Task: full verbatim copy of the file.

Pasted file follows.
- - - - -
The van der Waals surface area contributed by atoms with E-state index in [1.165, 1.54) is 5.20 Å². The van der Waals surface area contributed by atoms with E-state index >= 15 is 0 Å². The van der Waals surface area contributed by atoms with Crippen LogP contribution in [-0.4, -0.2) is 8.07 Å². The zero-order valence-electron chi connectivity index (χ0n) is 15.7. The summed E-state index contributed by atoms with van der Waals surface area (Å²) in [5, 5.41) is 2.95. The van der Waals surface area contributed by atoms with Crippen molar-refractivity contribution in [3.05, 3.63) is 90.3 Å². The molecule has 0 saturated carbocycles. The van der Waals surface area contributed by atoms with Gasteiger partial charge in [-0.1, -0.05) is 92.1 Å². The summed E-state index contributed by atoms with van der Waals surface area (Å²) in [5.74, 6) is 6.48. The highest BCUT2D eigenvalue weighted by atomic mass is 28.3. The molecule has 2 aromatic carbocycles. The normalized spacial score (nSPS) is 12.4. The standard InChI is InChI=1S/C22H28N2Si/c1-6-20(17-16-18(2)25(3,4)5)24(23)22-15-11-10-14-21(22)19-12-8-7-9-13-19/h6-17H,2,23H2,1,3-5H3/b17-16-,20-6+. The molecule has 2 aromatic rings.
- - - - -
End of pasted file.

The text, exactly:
The van der Waals surface area contributed by atoms with E-state index in [1.165, 1.54) is 5.20 Å². The van der Waals surface area contributed by atoms with E-state index >= 15 is 0 Å². The van der Waals surface area contributed by atoms with Crippen LogP contribution in [-0.4, -0.2) is 8.07 Å². The zero-order valence-electron chi connectivity index (χ0n) is 15.7. The summed E-state index contributed by atoms with van der Waals surface area (Å²) in [5, 5.41) is 2.95. The van der Waals surface area contributed by atoms with Crippen molar-refractivity contribution in [3.05, 3.63) is 90.3 Å². The molecule has 0 saturated carbocycles. The van der Waals surface area contributed by atoms with Gasteiger partial charge in [-0.1, -0.05) is 92.1 Å². The summed E-state index contributed by atoms with van der Waals surface area (Å²) in [5.74, 6) is 6.48. The highest BCUT2D eigenvalue weighted by atomic mass is 28.3. The molecule has 2 aromatic carbocycles. The normalized spacial score (nSPS) is 12.4. The standard InChI is InChI=1S/C22H28N2Si/c1-6-20(17-16-18(2)25(3,4)5)24(23)22-15-11-10-14-21(22)19-12-8-7-9-13-19/h6-17H,2,23H2,1,3-5H3/b17-16-,20-6+. The molecule has 2 aromatic rings.